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bechdel taser: did young girls need brave, or just the studios?

Pixar’s Brave. Blah blah first lady protagonist, blah blah why did it take them so long. I’ve never held Pixar in quite the same regard as my contemporaries. I didn’t get into Toy Story back in the day, probably because cowboys, astronauts… toys in general, weren’t on my priority viewing list. I liked witches and pretty dresses, and amusing accents that weren’t of the American alpha-male variety. If I can watch The Addams Family, Matilda, Harriet the Spy and Hocus Pocus, why bother with Buzz and Woody? Hell, the Rugrats, with tomboy Lil and admirably bratty Angelica, gave me feistier hijinks daily than I found in Pixar’s big bang. Deeper considerations, like a kid getting too old for their toys, or the beauty’s-on-the-inside-sort-of message of Beauty and the Beast would not strike me for a considerable time. Perhaps it was my emotional stunting and fixation with surfaces that shielded me from the damaging messages of the Disney princess canon. I missed the straight-to-DVD sequel phenomena with my absence of young siblings, and bypassed the Princess clusterfuck of the mid-naughts because no parents were addled enough to leave someone who freely bandies terms like ‘clusterfuck’ around their children.

But I doubt the girls who did grow up with sequels and more-princesses-than-kingdoms will be irreparably damaged. I do, however, criticise the industrial malarkey. Fifteen years to heroise a girl? Bullshit. There’s the trite old argument that boys won’t go to a film like that. They certainly won’t if you don’t make said films. Pixar is a megalith. Even ten years ago, their reputation would have drawn profitable audiences. They’ve given us a girl in Brave, but shouldn’t be valorised for doing so. It took them an inordinate time, and if it isn’t successful, they’ll do exactly what every other studio does. ‘Oh, people didn’t like this film? Goodness, they mustn’t like female heroes. Time for another cock party, guys!’

Pixar are usually credited with creating interesting stories, beyond the formulaic money-spinners of other youth-aimed entertainment factories. Fishies, monsters, machines, balloons, French chefery… so what did they come up for to showcase a girl’s talents? A princess. How striking. I like to hope they had plenty of brain storms about what kind of girl’s story they could tell, that they didn’t conflate the two ideas from the start.  I imagine most of us, upon hearing Brave was being made, or seeing its poster/trailer, were emboldened that it wouldn’t be a peon to domesticity, or valorise naive ideas about romantic love.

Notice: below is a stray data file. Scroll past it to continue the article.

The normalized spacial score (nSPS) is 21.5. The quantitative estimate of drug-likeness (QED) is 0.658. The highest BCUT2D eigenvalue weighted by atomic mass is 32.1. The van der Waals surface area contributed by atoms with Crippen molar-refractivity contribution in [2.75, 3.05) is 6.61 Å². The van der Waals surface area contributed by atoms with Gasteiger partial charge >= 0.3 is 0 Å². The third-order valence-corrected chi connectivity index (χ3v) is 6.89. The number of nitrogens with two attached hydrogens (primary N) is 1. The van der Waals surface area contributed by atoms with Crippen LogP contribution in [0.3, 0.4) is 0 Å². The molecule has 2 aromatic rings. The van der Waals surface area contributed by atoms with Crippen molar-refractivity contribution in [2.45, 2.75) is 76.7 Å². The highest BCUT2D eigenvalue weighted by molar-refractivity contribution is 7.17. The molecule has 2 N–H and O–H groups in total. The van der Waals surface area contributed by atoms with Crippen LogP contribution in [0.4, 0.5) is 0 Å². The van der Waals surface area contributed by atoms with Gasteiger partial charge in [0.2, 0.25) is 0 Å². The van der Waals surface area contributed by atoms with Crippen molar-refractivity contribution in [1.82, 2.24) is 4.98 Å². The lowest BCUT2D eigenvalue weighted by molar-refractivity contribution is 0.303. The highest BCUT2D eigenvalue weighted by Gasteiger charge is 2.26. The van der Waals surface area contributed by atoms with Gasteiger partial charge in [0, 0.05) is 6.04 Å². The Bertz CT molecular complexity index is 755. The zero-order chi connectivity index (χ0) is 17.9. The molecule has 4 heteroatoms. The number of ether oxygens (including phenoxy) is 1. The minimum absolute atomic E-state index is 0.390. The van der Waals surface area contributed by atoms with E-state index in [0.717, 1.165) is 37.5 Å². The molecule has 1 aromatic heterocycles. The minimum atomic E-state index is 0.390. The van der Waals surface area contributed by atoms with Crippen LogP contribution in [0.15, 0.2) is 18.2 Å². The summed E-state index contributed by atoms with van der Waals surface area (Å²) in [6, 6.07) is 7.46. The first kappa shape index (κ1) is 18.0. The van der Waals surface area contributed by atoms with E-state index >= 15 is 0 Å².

It isn’t and it doesn’t. Though my right eyebrow found itself a centimetre above my left when first I contemplated Pixar’s first lady-protag film being a princess story of all things, as I giggled my way through Brave I was reminded of why it’s necessary. Though it’s 75 years since Disney unleashed Snow White on the world, these stories have inevitable conclusions. If you’re feisty as Fiona, a bookworm like Belle, or satirical as Enchanted’s Giselle, your girlhood’s chapter still ends with love’s first kiss.

A lot of critics have panned Brave for its story, suggesting it isn’t as inspired as its Pixar predecessors. It’s an obvious inspiration that should have been picked up 40 years ago, so it’s unsurprising that it seems a bit retrograde now. Girls’ stories don’t have to be love stories or scary fables.

And what can we make of the story’s particulars? Instead of an evil step-mother, Brave’s Merida has a well-meaning biological mum, Elinor, and an irresponsible dad, Fergus. It is time for Merida to be betrothed. Elinor has the bulky task of turning Merida into a lady and making her accept her fate. It’s a bitch of a job, and Elinor is presented as such. It’s a classic dynamic that adults will pick up on – dad gets a free ride while mum seems like an ogre, having to do the heavy-duty parenting. This is compounded by the task at hand – convincing Merida to marry. I don’t know how critically the kids in the audience will take it, as in their eyes it’s probably just another confirmation that mum’s a bit evil but dad’s a laugh. But Fergus is complicit in the task, while shirking responsibility for it.

Merida is having none of that. She escapes, stumbling to an ursine-obsessive witch’s whittling studio. In the vague terms of fairy tales, she wishes for her mother to be ‘different’. The result, predictably, is not what she predicted. Brave separates from bildungsroman tradition by then having her mother involved in much of the story. Away from a world where ‘dad’ is the synonym for ‘parent I can bond with’, they get to know each other. The movie passes the Bechdel Test well, with plenty of comic relief along the way. Women aren’t idiots, no one is perfect, and no teenagers are sent to alter/slaughter.

This is a movie that should have been made decades ago. Now it has been. Go and see it. Take children, if you’re allowed near any. Take adults, if you prefer to giggle at the bits you could conceive as somehow rude. Hopefully, rather than spurring more princess films, it’ll inspire movies with utopic dreams for children that have nothing to do with flaw-free romances.

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